Internet Safety For Kids? What does that really mean?
Well, Children’s relationship with cyberspace has grown tighter. This comes true with the emergence of digital devices and global Networks. Being born in the age of digital interdependence, 7-year-old internet users are interested in the content dedicated to older users. This tendency can exert negative impacts on their behavioral and personal traits.
The following guide will provide you with the best internet safety tips to protect your child from any type of unsuitable online content.
What is the average time a child spends on the Internet?
A recent study has revealed that 80% of American children under the age of 5 surf the Internet at least once a week. In fact, the more a child grows old, the more time they spend online.
In addition, around 42% of children between 8 and 11 years old navigate the Internet more than once per day. As for teenagers, research has found that most of them surf the Internet daily. This phenomenon is common among South Korean teenagers as well, who are reported to have developed an addiction to cyber activities.
Nowadays it is easier to access the Internet. Whether at home or in coffee houses, children in developing countries can go online any time they wish, thanks to fixed Broadband Internet access.
According to recent research, the Asia Pacific region is ranked the first in mobile Digital Subscriber Line (DSL) usage, with about 980 million subscribed smartphones in India alone.
There are about 7 billion people in the world who access the Internet using their phones, 230 million of which use Mobile Broadband. Most Latin Americans use mobile broadband for its flexible nature made possible by the high network coverage in the country.
What are the most used Digital devices to access the Internet?
Laptops, desktops, phones, and tablets are among the gadgets that offer Internet accessibility. According to a 2014 study conducted in the UK, more than one-third of teenagers between 12 and 15 access the Internet via their mobile phones. As for tablets, their usage increased from 39% in 2013 to 54% in 2014.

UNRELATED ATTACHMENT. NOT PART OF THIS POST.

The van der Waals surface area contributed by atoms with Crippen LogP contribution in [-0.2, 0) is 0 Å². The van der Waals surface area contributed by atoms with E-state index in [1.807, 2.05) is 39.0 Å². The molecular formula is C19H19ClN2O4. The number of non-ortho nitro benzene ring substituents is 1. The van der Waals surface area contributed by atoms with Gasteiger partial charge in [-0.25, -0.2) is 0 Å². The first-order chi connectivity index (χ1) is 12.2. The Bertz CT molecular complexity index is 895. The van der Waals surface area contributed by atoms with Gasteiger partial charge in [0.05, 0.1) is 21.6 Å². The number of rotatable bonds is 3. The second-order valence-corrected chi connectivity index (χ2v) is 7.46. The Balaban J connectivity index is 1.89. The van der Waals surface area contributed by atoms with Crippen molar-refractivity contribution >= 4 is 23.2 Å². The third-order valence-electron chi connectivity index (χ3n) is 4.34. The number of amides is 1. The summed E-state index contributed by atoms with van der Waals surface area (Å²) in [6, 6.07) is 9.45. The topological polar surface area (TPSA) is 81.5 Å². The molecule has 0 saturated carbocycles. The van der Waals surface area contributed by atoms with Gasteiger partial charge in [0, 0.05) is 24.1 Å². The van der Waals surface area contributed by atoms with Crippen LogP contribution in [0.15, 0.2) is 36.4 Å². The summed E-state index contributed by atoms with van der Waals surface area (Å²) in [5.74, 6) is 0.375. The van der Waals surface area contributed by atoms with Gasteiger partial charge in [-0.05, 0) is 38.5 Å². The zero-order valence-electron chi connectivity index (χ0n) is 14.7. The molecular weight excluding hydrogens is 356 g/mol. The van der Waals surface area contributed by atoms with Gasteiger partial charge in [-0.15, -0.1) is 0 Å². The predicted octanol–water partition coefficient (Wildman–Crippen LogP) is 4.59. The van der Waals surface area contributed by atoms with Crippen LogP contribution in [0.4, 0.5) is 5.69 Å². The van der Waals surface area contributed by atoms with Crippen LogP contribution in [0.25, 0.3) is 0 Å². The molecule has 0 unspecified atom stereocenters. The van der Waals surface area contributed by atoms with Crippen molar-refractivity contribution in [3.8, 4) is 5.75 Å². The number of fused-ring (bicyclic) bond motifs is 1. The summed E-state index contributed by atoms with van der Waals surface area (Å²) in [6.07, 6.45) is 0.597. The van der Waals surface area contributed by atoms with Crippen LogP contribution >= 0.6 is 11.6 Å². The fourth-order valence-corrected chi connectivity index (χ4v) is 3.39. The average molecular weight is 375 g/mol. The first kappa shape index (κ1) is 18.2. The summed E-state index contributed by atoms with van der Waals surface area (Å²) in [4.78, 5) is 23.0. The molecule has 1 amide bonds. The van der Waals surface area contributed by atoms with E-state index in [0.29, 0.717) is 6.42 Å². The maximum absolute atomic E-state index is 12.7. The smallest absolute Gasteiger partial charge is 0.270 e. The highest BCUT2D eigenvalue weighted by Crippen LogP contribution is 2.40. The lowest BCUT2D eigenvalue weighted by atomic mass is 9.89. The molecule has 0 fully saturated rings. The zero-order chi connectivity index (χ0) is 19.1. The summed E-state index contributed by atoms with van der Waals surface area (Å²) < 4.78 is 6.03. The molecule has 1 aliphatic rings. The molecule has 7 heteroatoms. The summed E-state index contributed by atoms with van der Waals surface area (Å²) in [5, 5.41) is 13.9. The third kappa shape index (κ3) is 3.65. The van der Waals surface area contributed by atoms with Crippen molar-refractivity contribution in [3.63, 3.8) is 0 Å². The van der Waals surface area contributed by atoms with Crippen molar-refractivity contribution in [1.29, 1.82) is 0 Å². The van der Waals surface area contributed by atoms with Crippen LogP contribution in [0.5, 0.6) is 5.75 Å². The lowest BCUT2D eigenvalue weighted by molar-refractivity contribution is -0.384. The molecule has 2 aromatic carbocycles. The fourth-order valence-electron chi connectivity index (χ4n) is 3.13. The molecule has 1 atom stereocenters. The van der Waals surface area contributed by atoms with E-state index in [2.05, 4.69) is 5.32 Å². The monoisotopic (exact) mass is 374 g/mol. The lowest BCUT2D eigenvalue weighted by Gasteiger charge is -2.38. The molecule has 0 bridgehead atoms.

Using the Internet was proven beneficial for children. Their smartphones offer them a wide range of services that can help them communicate with others in different areas and indulge in educative pursuits. These perks can be advantageous to all children, especially natural disasters nomads whose unstable life relies heavily on communicative networks.
Can the Internet be a good source of information?
Some children resort to the Internet while doing their homework. They consult online encyclopedias, such as Wikipedia, to figure out the correct answers to their assignments. A study has shown that this is mostly common among children between 8 and 11, forming 75% of the whole number of children, and teenagers between 12 and 15 being 84% of the age category.
Wikipedia ranks the first online encyclopedia consulted by minors. This free multilingual source contains modifiable articles about almost every required subject, with the perk of code-switching which shores up any linguistic gap. Study groups are also accessible for children who wish to seek help from their fellow students.
Can Social Networks enhance socializing skills?
For many children, signing up with a personal profile is the first step to intercultural exchange. Socializing over the Internet and bridging cultural gaps have become attainable with just one click.
Besides forming cross-cultural connections, nonsecure to social media for entertainment. In the UK, 1 in 4 children signs in to Twitter where they can share videos, pictures, and texts. YouTube, Snapchat, and Instagram are among the same category of online apps where children can enjoy multi-sensory media.